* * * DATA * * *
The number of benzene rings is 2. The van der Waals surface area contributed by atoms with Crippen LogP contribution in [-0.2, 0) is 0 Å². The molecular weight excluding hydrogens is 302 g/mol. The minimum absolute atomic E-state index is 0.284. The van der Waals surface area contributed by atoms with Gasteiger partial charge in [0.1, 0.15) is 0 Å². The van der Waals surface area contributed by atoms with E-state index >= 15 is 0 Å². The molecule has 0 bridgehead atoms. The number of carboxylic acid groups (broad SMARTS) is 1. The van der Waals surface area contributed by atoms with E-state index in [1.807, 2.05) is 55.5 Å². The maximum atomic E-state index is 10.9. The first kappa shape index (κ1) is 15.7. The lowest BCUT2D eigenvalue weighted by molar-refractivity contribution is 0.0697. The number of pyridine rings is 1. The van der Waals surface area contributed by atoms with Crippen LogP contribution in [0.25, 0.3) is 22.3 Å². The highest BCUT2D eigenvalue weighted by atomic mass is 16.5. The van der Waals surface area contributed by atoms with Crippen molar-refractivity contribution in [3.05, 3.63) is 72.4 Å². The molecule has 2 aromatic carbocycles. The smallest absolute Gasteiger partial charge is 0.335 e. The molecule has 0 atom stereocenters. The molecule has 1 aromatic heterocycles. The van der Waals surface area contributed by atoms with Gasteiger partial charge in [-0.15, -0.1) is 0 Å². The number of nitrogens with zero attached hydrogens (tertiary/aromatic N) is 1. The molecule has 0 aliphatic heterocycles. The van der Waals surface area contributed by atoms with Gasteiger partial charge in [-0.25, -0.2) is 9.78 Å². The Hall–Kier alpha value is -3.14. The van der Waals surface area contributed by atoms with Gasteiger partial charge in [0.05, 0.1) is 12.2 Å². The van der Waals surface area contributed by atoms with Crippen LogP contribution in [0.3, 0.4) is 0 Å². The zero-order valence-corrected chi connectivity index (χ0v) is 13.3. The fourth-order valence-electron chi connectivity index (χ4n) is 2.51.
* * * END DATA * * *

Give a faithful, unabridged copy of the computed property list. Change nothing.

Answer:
The number of benzene rings is 2. The van der Waals surface area contributed by atoms with Crippen LogP contribution in [-0.2, 0) is 0 Å². The molecular weight excluding hydrogens is 302 g/mol. The minimum absolute atomic E-state index is 0.284. The van der Waals surface area contributed by atoms with Gasteiger partial charge in [0.1, 0.15) is 0 Å². The van der Waals surface area contributed by atoms with E-state index >= 15 is 0 Å². The molecule has 0 bridgehead atoms. The number of carboxylic acid groups (broad SMARTS) is 1. The van der Waals surface area contributed by atoms with E-state index in [1.807, 2.05) is 55.5 Å². The maximum atomic E-state index is 10.9. The first kappa shape index (κ1) is 15.7. The lowest BCUT2D eigenvalue weighted by molar-refractivity contribution is 0.0697. The number of pyridine rings is 1. The van der Waals surface area contributed by atoms with Crippen LogP contribution in [0.25, 0.3) is 22.3 Å². The highest BCUT2D eigenvalue weighted by atomic mass is 16.5. The van der Waals surface area contributed by atoms with Crippen molar-refractivity contribution in [3.05, 3.63) is 72.4 Å². The molecule has 2 aromatic carbocycles. The smallest absolute Gasteiger partial charge is 0.335 e. The molecule has 0 atom stereocenters. The molecule has 1 aromatic heterocycles. The van der Waals surface area contributed by atoms with Gasteiger partial charge in [-0.15, -0.1) is 0 Å². The number of nitrogens with zero attached hydrogens (tertiary/aromatic N) is 1. The molecule has 0 aliphatic heterocycles. The van der Waals surface area contributed by atoms with Gasteiger partial charge in [-0.25, -0.2) is 9.78 Å². The Hall–Kier alpha value is -3.14. The van der Waals surface area contributed by atoms with Gasteiger partial charge in [0.05, 0.1) is 12.2 Å². The van der Waals surface area contributed by atoms with Crippen LogP contribution in [0.3, 0.4) is 0 Å². The zero-order valence-corrected chi connectivity index (χ0v) is 13.3. The fourth-order valence-electron chi connectivity index (χ4n) is 2.51.